Supreme Court Issues Two Rulings Significantly Impacting the SEC’s Enforcement Authority

Late last week, the Supreme Court issued two rulings that will have dramatic implications for the SEC’s enforcement authority and the broader administrative landscape.

First, in SEC v. Jarkesy , the Court ruled that, under the Seventh Amendment, defendants facing civil penalties from the SEC for securities fraud are entitled to a jury trial. The case concerned a provision of the Dodd-Frank Act, in which Congress permitted the SEC to adjudicate securities fraud matters internally, rather than in federal court. In Jarkesy, the SEC prosecuted a hedge fund manager and its investment advisor in-house for allegedly lying to investors to collect larger management fees. The ensuing administrative adjudication resulted in a $300,000 civil penalty against the defendants.

After the adjudication, the defendants sued the SEC in federal court, arguing that they had a jury-trial right under the Seventh Amendment of the U.S. Constitution. The Fifth Circuit agreed, and the Supreme Court granted certiorari to resolve whether administrative proceedings for securities fraud resulting in civil penalties require a jury trial.

In holding that they do, the Court stressed that the SEC sought prototypical legal remedies: monetary civil penalties that sought to deter future conduct. The Court also highlighted that securities fraud bears a close resemblance to common-law fraud, bolstering the conclusion that federal courts are the proper fora for these disputes. In addition, the Court rejected the argument that administrative agencies can internally prosecute defendants for statutory violations created by Congress. The Court explained that Congress cannot subvert the Seventh Amendment’s jury-trial right by dressing up common-law fraud as a statutory violation.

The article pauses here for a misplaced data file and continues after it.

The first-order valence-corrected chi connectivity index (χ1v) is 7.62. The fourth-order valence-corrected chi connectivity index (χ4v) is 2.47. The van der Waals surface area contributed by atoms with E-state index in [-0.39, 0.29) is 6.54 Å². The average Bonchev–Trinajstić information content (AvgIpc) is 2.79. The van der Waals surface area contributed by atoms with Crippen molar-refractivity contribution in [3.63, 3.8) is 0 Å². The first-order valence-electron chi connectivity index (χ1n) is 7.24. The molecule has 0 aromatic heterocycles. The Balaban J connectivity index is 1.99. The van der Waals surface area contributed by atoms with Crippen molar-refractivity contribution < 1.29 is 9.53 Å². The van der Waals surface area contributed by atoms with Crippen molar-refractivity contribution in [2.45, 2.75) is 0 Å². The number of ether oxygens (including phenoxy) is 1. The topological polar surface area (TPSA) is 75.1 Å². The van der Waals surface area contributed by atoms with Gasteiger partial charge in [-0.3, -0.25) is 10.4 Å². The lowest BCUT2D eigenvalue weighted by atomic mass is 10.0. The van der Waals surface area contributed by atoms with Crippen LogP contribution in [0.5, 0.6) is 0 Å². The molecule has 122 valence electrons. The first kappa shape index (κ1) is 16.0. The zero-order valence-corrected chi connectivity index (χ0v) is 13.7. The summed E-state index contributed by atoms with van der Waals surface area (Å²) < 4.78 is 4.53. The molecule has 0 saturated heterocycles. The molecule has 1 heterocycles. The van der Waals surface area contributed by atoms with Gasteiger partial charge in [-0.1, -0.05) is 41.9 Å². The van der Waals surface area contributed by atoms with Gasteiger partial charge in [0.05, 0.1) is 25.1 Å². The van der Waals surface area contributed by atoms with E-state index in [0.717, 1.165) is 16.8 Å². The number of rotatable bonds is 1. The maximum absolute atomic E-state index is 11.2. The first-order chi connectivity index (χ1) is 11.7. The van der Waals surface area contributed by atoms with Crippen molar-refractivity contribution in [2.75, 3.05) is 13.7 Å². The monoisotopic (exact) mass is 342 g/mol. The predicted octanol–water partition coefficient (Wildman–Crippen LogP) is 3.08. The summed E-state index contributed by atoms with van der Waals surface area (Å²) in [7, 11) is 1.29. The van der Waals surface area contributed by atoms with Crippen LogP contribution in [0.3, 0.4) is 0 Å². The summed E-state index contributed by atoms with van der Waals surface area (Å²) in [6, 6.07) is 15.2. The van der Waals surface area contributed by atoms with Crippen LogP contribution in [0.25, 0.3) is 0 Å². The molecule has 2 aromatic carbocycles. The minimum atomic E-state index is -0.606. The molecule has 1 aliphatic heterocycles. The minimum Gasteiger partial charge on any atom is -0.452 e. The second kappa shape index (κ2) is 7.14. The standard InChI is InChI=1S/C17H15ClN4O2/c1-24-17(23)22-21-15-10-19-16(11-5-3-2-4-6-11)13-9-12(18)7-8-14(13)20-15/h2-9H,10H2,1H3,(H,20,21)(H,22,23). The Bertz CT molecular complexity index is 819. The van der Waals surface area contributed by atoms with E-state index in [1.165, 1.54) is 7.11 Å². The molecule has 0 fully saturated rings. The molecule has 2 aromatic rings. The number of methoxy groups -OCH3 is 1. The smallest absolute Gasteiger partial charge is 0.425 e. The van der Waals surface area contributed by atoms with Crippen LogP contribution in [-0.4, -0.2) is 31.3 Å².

The Jarkesy decision will make securities-fraud prosecutions markedly more difficult for the SEC. The SEC will now have to bring securities-fraud actions seeking civil penalties in federal courts, which impose higher evidentiary standards than those used internally by the SEC. The Jarkesy decision also will likely impact other agencies that use in-house adjudications for fraud prosecutions, notably the Commodity Futures Trading Commission.

The second ruling stems from two cases, Relentless v. Department of Commerce and Loper Bright Enterprises v. Raimondo, that asked the Court to overrule its watershed 1984 holding in Chevron v. Natural Resources Defense Council. The Chevron doctrine permitted courts to adopt agencies’ interpretations of ambiguous originating statutes so long as those interpretations were reasonable. The doctrine formed the backbone of many key administrative interpretations, including the SEC’s interpretation of § 10(b) of the Securities Exchange Act of 1934.

The Court overruled Chevron. It reasoned that the Chevron doctrine requires courts to relinquish interpretative statutory authority to the Executive Branch, thus violating the separation of powers. The Court noted that administrative agencies have “no special competence in resolving statutory ambiguities,” and that the Judiciary is the branch of government best equipped to interpret the law. Though the Court overruled Chevron, it did not specifically overrule the cases employing the Chevron doctrine – leaving those decisions open to challenge in the future.

The Court’s decision will have broad implications for the administrative state. For one, it opens up several agency interpretations to challenge under the theory that they are unreasonable and not the product of appropriate judicial oversight. Because courts no longer have to reflexively adopt administrative statutory interpretations, courts will likely be more willing to scrutinize agency decision-making and adopt their own interpretations.

For another, the Court’s rejection of Chevron will likely lead to less uniformity in interpreting statutes like the Exchange Act. Because the Judiciary can interpret statutes without deference to administrative interpretations, courts around the country will likely come to different conclusions. Regulated entities will need to be increasingly vigilant for new judicial interpretations of relevant statutes.

You may also like...